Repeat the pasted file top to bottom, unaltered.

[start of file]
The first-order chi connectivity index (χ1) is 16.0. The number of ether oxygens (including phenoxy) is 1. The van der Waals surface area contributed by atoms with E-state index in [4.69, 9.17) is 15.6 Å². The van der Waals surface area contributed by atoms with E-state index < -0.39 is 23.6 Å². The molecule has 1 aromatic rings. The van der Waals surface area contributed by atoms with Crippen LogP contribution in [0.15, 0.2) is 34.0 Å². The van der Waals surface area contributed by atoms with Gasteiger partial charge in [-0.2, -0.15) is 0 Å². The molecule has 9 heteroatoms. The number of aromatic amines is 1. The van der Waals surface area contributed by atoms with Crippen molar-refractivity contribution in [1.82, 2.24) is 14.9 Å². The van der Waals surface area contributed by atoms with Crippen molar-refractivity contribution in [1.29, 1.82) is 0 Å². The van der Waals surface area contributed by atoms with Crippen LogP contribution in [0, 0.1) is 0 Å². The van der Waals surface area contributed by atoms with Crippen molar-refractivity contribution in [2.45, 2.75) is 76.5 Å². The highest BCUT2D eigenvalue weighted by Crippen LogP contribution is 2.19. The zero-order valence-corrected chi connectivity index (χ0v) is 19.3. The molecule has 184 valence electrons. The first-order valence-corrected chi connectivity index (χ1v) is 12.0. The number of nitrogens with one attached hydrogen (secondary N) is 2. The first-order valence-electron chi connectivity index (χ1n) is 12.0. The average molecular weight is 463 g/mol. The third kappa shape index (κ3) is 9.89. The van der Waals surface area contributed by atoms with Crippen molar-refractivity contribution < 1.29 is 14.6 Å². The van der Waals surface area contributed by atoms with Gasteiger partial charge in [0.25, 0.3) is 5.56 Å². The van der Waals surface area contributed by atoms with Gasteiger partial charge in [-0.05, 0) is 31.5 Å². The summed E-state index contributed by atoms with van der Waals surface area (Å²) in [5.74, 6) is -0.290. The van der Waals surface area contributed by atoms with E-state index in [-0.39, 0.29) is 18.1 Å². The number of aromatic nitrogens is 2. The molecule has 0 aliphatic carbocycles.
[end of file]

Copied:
The first-order chi connectivity index (χ1) is 16.0. The number of ether oxygens (including phenoxy) is 1. The van der Waals surface area contributed by atoms with E-state index in [4.69, 9.17) is 15.6 Å². The van der Waals surface area contributed by atoms with E-state index < -0.39 is 23.6 Å². The molecule has 1 aromatic rings. The van der Waals surface area contributed by atoms with Crippen LogP contribution in [0.15, 0.2) is 34.0 Å². The van der Waals surface area contributed by atoms with Gasteiger partial charge in [-0.2, -0.15) is 0 Å². The molecule has 9 heteroatoms. The number of aromatic amines is 1. The van der Waals surface area contributed by atoms with Crippen molar-refractivity contribution in [1.82, 2.24) is 14.9 Å². The van der Waals surface area contributed by atoms with Crippen molar-refractivity contribution in [1.29, 1.82) is 0 Å². The van der Waals surface area contributed by atoms with Crippen LogP contribution in [0, 0.1) is 0 Å². The van der Waals surface area contributed by atoms with Crippen molar-refractivity contribution in [2.45, 2.75) is 76.5 Å². The highest BCUT2D eigenvalue weighted by Crippen LogP contribution is 2.19. The zero-order valence-corrected chi connectivity index (χ0v) is 19.3. The molecule has 184 valence electrons. The first-order valence-corrected chi connectivity index (χ1v) is 12.0. The number of nitrogens with one attached hydrogen (secondary N) is 2. The first-order valence-electron chi connectivity index (χ1n) is 12.0. The average molecular weight is 463 g/mol. The third kappa shape index (κ3) is 9.89. The van der Waals surface area contributed by atoms with Crippen molar-refractivity contribution < 1.29 is 14.6 Å². The van der Waals surface area contributed by atoms with Gasteiger partial charge in [0.25, 0.3) is 5.56 Å². The van der Waals surface area contributed by atoms with Gasteiger partial charge in [-0.05, 0) is 31.5 Å². The summed E-state index contributed by atoms with van der Waals surface area (Å²) in [5.74, 6) is -0.290. The van der Waals surface area contributed by atoms with E-state index in [-0.39, 0.29) is 18.1 Å². The number of aromatic nitrogens is 2. The molecule has 0 aliphatic carbocycles.